Emily Hodgson is one of two young people from the Diocese of Salford who are currently volunteering for CAFOD as part of its “Step into the Gap” programme. Emily is currently in Sierra Leone visiting projects funded by CAFOD working with its partners in that country. Emily has been keeping a blog/diary of her experiences and here is the first installment:
Freetown Saturday 11th– Tuesday 14th January
Our first week in Sierra Leone has been amazing. We arrived in Africa in an airport a lot smaller than Heathrow, then waited on the beach in the inky night for the water taxi. It soon arrived and took us on our journey over the choppy waves, and the local sat next to me kept offering to buy me jewellery which I politely refused all the way back to Freetown. That evening after checking into our hotel we had lunch at a nearby restaurant, then relaxed in our hotel, falling asleep under our mosquito nets which spanned our beds like cobwebs. On Sunday we went to the Cathedral and had mass there, and met the bishop who made us feel welcome. The mass was long and lively with many different priests and we were strategically sat right in front of electric fan which cooled us down.
In the afternoon we visited the mall and we saw a man in a wheelchair who rode along next to us and was asking for more support from CAFOD til he found a job. It was touching when we went to the nearest restaurant that evening and he recognised us, giving us the biggest grin.
The next day we went to the CAFOD office in Freetown and had a Skype conversation with Chris Bain, the director of CAFOD in London, and had a session on how CAFOD operates in Sierra Leone. I’m looking forward to seeing first-hand the benefits CAFOD has on the local community and how the communities are continuing the work using the new skills they have learnt.
The day after we were given a tour of Freetown. We saw the local university and the football stadium. As we drove through Freetown we saw that lots of the houses had tin roofs and were really closely packed; all of the houses were overpopulated and it was quite hard hitting to see the people living in these conditions. They had used whatever objects they could find such as billboards, cargo containers and corrugated iron to create their makeshift houses. Lots of the locals were walking around carrying things on their heads to sell. They live a completely different lifestyle here.
Makeni Wednesday 15th– Friday 17th January
We’ve now had the chance to see the people in the caritas office in Makeni which took us three hours to travel to by car. We were introduced to the team and told us about the kind of work each member did. The next day we went out and visited a couple of places in Makeni, including the university which we were shown around; we saw the hospital, where we were shown some of the wards, the physiotherapy unit and the pharmacy.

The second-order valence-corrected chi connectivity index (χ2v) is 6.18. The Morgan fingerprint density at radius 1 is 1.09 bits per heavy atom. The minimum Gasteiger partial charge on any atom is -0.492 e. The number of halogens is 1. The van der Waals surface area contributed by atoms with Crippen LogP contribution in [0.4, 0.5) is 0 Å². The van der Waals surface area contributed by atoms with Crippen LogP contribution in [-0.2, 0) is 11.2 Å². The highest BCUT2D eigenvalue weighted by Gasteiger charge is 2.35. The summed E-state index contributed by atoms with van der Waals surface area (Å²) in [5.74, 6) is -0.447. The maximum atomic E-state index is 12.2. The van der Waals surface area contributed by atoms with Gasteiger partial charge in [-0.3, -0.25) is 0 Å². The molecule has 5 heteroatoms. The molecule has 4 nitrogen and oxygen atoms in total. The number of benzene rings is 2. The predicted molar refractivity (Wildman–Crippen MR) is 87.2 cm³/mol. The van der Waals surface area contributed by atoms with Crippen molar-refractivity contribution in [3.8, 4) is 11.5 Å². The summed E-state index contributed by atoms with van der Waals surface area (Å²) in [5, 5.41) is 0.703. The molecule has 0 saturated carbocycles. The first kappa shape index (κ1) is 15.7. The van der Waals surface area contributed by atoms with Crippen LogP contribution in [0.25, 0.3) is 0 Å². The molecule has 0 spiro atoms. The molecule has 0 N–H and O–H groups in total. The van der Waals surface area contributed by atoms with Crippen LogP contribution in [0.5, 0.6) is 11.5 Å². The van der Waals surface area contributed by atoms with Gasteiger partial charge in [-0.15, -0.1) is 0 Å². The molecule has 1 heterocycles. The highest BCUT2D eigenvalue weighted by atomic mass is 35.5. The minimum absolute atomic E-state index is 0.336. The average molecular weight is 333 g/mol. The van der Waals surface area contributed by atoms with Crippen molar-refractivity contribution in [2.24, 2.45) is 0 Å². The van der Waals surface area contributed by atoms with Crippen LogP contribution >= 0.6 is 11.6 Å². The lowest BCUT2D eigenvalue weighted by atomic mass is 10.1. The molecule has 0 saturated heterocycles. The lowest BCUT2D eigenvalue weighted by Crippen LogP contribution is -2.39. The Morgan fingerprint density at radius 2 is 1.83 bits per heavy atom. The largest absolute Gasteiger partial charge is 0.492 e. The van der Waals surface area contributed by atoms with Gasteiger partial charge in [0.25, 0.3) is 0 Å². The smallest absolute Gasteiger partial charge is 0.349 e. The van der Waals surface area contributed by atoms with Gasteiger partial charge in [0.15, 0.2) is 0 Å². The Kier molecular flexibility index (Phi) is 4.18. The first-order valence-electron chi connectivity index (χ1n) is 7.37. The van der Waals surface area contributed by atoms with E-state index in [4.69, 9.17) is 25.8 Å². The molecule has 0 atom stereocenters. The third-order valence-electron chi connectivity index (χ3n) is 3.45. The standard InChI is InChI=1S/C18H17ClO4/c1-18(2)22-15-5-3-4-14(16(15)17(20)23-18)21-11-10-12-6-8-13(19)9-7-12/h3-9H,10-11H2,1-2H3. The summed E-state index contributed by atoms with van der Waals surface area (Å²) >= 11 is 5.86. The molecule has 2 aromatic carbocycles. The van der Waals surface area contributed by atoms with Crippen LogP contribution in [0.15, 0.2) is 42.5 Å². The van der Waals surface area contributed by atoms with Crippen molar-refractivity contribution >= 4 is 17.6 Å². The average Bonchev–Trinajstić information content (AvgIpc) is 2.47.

After this I went with Ben and Usman to visit the community where we were staying later in the trip. We met the locals who immediately made us feel welcome and the children were really intrigued by our presence. They lived in families of eight or nine in their huts and some of the men had more than one wife. We were shown the chickens they keep and were told that some of the chickens had died due to disease. The vet, however, is on the case so hopefully once the chickens have the right amount of vaccine the project will be up and running again.
The next day we saw three other communities, two of which had started building outdoor huts but have yet to finish them. Robert from Caritas tried to motivate the communities so that they could finish the buildings and have and have the confidence to go on and start other projects by themselves; they now have skills which will last a lifetime’ it is really rewarding to see these projects firsthand and to see how CAFOD’s efforts have paid off.
Saturday 18th– Wednesday 22nd January
On Saturday we visited one of the local farms and saw how the workers collected the rice by pounding it out of the straw. We went for a walk on the farm and saw all of the different vegetables that were being grown. The next day we had mass at Church and had to go up to the front after mass to introduce ourselves. We had a meeting with the Catholic Youth Organisation who told us all of the different challenges they face so that we had more of an idea about the aspects they needed most help with, such as education. That afternoon we visited Bombana waterfall which cascaded down into the river, a colourful rainbow spanning from the fall to the river.